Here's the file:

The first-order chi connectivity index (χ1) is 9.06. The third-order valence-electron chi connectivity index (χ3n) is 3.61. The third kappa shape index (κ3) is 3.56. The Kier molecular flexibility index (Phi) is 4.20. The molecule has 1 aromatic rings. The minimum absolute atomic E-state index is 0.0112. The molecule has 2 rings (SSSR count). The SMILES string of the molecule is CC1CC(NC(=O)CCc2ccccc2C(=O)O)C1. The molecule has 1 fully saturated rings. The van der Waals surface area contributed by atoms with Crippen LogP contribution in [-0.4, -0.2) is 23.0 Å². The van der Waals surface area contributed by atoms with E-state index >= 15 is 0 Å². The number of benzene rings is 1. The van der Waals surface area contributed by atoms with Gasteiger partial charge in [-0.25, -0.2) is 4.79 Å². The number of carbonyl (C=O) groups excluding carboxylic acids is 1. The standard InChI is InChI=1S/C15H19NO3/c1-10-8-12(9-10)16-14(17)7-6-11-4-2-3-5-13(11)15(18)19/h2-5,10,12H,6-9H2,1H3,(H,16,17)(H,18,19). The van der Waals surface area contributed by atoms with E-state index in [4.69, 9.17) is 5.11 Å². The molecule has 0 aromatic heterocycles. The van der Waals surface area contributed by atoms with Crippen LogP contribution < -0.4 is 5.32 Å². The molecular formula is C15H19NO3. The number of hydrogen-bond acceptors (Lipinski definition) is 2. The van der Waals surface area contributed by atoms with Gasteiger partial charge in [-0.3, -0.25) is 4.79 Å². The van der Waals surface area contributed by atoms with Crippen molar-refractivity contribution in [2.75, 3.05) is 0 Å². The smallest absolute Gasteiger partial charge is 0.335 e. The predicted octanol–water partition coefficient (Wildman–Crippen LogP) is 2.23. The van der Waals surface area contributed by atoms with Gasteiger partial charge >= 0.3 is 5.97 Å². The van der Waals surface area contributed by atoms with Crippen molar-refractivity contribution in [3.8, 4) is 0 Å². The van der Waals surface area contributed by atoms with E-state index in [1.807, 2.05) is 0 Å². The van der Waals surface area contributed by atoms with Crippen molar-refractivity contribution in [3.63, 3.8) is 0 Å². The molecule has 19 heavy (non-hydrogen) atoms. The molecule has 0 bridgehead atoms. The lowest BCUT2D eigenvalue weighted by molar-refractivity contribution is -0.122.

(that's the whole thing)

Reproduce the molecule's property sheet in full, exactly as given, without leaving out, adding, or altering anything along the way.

The first-order chi connectivity index (χ1) is 9.06. The third-order valence-electron chi connectivity index (χ3n) is 3.61. The third kappa shape index (κ3) is 3.56. The Kier molecular flexibility index (Phi) is 4.20. The molecule has 1 aromatic rings. The minimum absolute atomic E-state index is 0.0112. The molecule has 2 rings (SSSR count). The SMILES string of the molecule is CC1CC(NC(=O)CCc2ccccc2C(=O)O)C1. The molecule has 1 fully saturated rings. The van der Waals surface area contributed by atoms with Crippen LogP contribution in [-0.4, -0.2) is 23.0 Å². The van der Waals surface area contributed by atoms with E-state index >= 15 is 0 Å². The number of benzene rings is 1. The van der Waals surface area contributed by atoms with Gasteiger partial charge in [-0.25, -0.2) is 4.79 Å². The number of carbonyl (C=O) groups excluding carboxylic acids is 1. The standard InChI is InChI=1S/C15H19NO3/c1-10-8-12(9-10)16-14(17)7-6-11-4-2-3-5-13(11)15(18)19/h2-5,10,12H,6-9H2,1H3,(H,16,17)(H,18,19). The van der Waals surface area contributed by atoms with E-state index in [4.69, 9.17) is 5.11 Å². The molecule has 0 aromatic heterocycles. The van der Waals surface area contributed by atoms with Crippen LogP contribution < -0.4 is 5.32 Å². The molecular formula is C15H19NO3. The number of hydrogen-bond acceptors (Lipinski definition) is 2. The van der Waals surface area contributed by atoms with Gasteiger partial charge in [-0.3, -0.25) is 4.79 Å². The van der Waals surface area contributed by atoms with Crippen molar-refractivity contribution in [2.75, 3.05) is 0 Å². The smallest absolute Gasteiger partial charge is 0.335 e. The predicted octanol–water partition coefficient (Wildman–Crippen LogP) is 2.23. The van der Waals surface area contributed by atoms with Gasteiger partial charge >= 0.3 is 5.97 Å². The van der Waals surface area contributed by atoms with Crippen molar-refractivity contribution in [3.8, 4) is 0 Å². The van der Waals surface area contributed by atoms with E-state index in [1.807, 2.05) is 0 Å². The van der Waals surface area contributed by atoms with Crippen molar-refractivity contribution in [3.63, 3.8) is 0 Å². The molecule has 19 heavy (non-hydrogen) atoms. The molecule has 0 bridgehead atoms. The lowest BCUT2D eigenvalue weighted by molar-refractivity contribution is -0.122.